Eighteen-year-old Israel "Izzy" Ogunsola loved soccer and studied computer programming. On Wednesday, he cycled away from his home in Hackney, northeast London. At 8 p.m., he was stabbed. He staggered toward police officers but bled to death near a railway bridge as the police, paramedics and a trauma doctor tried to save him.
Police later arrested two 17-year-old boys on suspicion of murder.
Ogunsola became London's 55th murder victim this year. The next day, crowds gathered outside Hackney Central station, not far from where Ogunsola was stabbed, and locked fists to show solidarity with those killed.
Since then, at least seven more people — nearly all of them teenagers — have been stabbed in London, where police have investigated more murders than New York cops in the last two months.
The sharp rise in killings has alarmed London residents and political leaders. Police are in emergency talks with community groups. Metropolitan Police chief Cressida Dick pledged to dispatch 120 officers to focus on the most violent gang members and get them off the streets by arresting them for "any crime."
London Mayor Sadiq Khan is under intense pressure to act. On Friday, he tore into the British government for cutting the policing budget, which he said has been reduced 700 million pounds (nearly $1 billion) in the last seven years, with plans for more cuts.
"So my message to the government is please work with us to solve this national problem," Khan said.
Nequela Whittaker, a former South London gang leader turned youth worker, told the BBC that she blames cuts in after-school social programs that have pushed at-risk youth — who feud over social media — onto the streets.
"Young people argue on social media over nothing," she said. "A boyfriend or girlfriend is in a feud and it escalates and you get people getting involved in situations that didn't necessarily involve that young person first hand."
Many victims are teenagers, including 16-year-old Amaan Shakoor and 17-year-old Tanesha Melbourne-Blake, who were shot within minutes of each other earlier this week.
But because of strict gun-control laws, gun violence is not as common and widespread as it is in the United States. Instead, knife crime is largely fueling the rise in London's murder rate. Most of the city's killings this year have been stabbing deaths.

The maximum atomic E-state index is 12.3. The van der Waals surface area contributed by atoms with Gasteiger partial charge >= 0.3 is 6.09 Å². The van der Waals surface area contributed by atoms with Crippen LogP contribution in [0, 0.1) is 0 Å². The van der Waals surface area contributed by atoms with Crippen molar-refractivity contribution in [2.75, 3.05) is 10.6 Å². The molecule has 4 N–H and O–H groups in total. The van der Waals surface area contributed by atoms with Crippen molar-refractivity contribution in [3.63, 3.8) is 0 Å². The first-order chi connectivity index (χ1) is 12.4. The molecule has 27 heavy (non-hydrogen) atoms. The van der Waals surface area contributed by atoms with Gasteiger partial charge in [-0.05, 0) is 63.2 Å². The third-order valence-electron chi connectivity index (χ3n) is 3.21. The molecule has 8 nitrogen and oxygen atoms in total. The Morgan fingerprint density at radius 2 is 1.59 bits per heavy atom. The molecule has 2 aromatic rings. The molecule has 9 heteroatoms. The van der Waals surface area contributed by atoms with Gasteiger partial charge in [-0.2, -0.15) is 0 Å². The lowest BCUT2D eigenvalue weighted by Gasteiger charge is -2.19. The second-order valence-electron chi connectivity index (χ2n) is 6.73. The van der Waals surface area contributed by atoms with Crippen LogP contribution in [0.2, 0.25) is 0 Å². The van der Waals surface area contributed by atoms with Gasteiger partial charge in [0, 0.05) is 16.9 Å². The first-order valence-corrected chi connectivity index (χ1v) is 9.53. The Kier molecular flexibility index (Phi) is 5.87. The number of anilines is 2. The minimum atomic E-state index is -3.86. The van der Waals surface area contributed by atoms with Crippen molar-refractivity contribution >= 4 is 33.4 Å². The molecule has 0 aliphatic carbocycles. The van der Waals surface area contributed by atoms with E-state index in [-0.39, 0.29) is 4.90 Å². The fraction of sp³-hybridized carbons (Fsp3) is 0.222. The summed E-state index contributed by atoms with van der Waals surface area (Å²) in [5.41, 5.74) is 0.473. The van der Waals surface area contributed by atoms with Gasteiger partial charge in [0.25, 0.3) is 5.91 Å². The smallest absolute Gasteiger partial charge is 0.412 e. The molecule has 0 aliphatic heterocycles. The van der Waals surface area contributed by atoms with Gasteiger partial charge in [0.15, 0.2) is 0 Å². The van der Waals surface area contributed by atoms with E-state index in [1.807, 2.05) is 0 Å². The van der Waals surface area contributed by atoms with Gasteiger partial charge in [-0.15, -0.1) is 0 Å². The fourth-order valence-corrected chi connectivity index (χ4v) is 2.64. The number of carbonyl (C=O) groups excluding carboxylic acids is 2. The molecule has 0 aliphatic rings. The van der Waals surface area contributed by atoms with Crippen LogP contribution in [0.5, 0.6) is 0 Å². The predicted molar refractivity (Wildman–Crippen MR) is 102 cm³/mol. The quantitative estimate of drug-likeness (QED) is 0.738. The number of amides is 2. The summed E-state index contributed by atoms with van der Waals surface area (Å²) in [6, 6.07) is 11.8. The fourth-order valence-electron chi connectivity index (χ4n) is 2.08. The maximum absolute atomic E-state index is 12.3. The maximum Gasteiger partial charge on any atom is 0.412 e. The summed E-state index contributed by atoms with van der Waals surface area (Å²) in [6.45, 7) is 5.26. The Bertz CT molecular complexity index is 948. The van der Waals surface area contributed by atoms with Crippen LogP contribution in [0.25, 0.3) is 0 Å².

David Lammy, the member of Parliament representing Tottenham, where at least four gang-related killings have occurred so far this year, told The Guardian that the current surge in London violence is different from past rises.
"I am more worried about this spike because the profile of the people getting caught up in it is younger," he said. "The callousness of shooting into a crowd outside a cinema, shooting at young women, the normalization — never mind the ramping up by social media — all of that makes me alarmed and worried. I am pretty confident that we're not going to get over this problem unless there is a proper political consensus. This is not going to self-correct."
Dick, the police commissioner, recently traveled to Scotland to figure out how it drastically reduced its own murder rate.
A decade ago, the Scottish city of Glasgow was the "murder capital" of Western Europe, with emergency staff treating stabbing victims every day. But by treating violence as a public health rather than policing problem, Scotland reversed the trend. Crime in the country hit a 40-year low in 2015.
Karyn McCluskey, a former nurse, directed the Scottish Violence Reduction Unit in 2005. She told The Independent that the unit succeeded because it identified and paid attention to children from troubled homes instead of ignoring them.
"The majority of young people are not engaging in this, they don't want this," McCluskey said. "You've got a number of alienated, hopeless, disenfranchised people, and you need to involve them. And sometimes you just have to listen and let them get their anger out. Because they are angry about it, they feel let down."
On Friday, Michael Gallagher, the head of the London Metropolitan Police's organized crime command, told The Guardian that a "societal change" is needed to stop the killing.
"It is beyond the police," he said. "We cannot prosecute our way out of this."
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